Change of Plans: I Married My Best Friend in What Became Our "Plan D" Wedding

"We didn't have a band or a cake or any of the stuff that comes to mind when you hear the word 'wedding,' but none of that mattered."

change of plans

Photo by Anna Meyer Photo/Art by Cristina Cianci

As a result of the global coronavirus pandemic, couples all over the world are having to make a very difficult, and often heartbreaking, decision to cancel, postpone, or adjust their best-laid wedding plans. To share their stories—and, hopefully, help our readers process this admittedly emotional and fluid situation, we are asking those affected to share their "Change of Plans" stories in their own words. Below, Lisa Conley tells her story from Germantown, Maryland.

October 18, 2018, was the happiest day of my life. After six years together, my college sweetheart asked me to be his wife—and, of course, I said "yes."

At the time we lived in Florida (and would later move to Washington, D.C.,) but we always knew we wanted to tie the knot somewhere in Michigan to make it more convenient for our extended family, most of whom lived in the state or in nearby Illinois. We considered a few different options, but ultimately settled on a castle venue, because, let’s be honest: What girl hasn’t dreamed of having her very own royal wedding? (Well, I do.)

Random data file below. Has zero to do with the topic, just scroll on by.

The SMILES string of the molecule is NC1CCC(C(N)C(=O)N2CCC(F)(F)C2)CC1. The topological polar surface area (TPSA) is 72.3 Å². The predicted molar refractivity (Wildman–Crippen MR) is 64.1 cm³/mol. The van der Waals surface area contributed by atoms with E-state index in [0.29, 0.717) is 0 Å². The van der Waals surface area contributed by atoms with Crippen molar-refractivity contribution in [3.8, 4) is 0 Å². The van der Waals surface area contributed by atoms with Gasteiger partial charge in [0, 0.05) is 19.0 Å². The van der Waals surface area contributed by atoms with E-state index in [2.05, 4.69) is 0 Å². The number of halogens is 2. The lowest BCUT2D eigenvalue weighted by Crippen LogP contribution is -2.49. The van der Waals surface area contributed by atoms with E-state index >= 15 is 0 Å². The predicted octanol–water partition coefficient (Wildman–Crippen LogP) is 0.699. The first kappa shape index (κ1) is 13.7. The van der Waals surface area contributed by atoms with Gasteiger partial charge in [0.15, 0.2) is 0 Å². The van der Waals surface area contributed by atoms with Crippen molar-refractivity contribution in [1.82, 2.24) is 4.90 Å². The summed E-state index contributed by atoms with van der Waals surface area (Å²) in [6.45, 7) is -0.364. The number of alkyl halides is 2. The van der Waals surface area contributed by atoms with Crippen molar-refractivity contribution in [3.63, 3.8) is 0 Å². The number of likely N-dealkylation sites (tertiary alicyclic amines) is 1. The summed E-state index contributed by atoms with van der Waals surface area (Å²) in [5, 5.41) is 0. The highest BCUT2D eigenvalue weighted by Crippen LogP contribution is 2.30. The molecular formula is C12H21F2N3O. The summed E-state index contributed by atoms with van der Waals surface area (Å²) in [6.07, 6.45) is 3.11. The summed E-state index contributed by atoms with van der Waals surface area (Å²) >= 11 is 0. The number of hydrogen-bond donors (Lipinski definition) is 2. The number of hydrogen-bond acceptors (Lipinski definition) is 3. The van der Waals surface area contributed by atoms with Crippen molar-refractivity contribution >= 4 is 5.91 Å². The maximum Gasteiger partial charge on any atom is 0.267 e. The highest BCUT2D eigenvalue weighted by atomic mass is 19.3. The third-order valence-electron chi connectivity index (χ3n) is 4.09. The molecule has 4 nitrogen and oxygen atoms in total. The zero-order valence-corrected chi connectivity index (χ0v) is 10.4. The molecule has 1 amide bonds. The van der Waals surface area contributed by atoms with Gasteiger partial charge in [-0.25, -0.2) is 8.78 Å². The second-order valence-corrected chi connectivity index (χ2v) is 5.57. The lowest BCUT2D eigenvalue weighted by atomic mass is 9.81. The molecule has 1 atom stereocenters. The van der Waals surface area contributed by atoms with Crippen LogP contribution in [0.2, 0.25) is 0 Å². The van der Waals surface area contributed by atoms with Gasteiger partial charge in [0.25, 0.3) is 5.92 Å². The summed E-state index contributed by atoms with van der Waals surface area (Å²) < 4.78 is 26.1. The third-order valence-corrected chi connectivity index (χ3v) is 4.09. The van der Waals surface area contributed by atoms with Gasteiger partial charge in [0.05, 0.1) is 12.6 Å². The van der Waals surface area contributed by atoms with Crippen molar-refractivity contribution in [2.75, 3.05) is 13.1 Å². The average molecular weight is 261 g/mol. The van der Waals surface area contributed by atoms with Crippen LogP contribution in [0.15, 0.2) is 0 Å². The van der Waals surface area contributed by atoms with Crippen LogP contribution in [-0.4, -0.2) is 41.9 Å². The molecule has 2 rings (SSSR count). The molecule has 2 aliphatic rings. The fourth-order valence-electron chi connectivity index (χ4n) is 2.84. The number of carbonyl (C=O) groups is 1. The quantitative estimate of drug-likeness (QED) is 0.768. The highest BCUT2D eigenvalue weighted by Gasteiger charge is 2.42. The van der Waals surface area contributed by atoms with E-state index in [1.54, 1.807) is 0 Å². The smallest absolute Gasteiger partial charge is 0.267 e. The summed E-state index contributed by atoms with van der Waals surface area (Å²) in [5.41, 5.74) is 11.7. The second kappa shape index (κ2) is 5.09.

We set a date of May 30, 2020, and as it got closer, our excitement grew. We were finally going to get married! But then we hit a bump in the road—a baby bump. My oldest sister told me that she was pregnant and her due date was just three days before our wedding, which meant that she wouldn’t be able to travel to Michigan for the festivities. As thrilled as I was to become an aunt, a part of me was sad to think that my big sister wouldn’t be standing next to me on my big day, nor I hers.

Nevertheless, the planning continued and in January, my fiancé and I joined our parents in Michigan for a “vendor weekend,” during which we met with our venue coordinator, florist, wedding planner, caterer, and all of the other people who were working so hard to make our dream wedding a reality. 

couple
Photo by Anna Meyer Photo

The following month, I had the most amazing bachelorette weekend at Disney World where my bridesmaids made me feel like a total princess, and I became even more excited for May, which I didn’t think was possible. But every fairytale needs a villain, and ours was the coronavirus.

When things started to get serious in early March, we were a little concerned, but like many people at the time, we didn’t think the virus was going to be anything more than a minor inconvenience. However, as the weeks passed and the situation worsened, we decided to start reaching out to our vendors to formulate a "Plan B."

Initially, we considered postponing the wedding by just a few months, but we grew worried that our guests might already have other plans or obligations, or that the pandemic might not be over with by then, so instead, we picked May 22, 2021, as our backup date.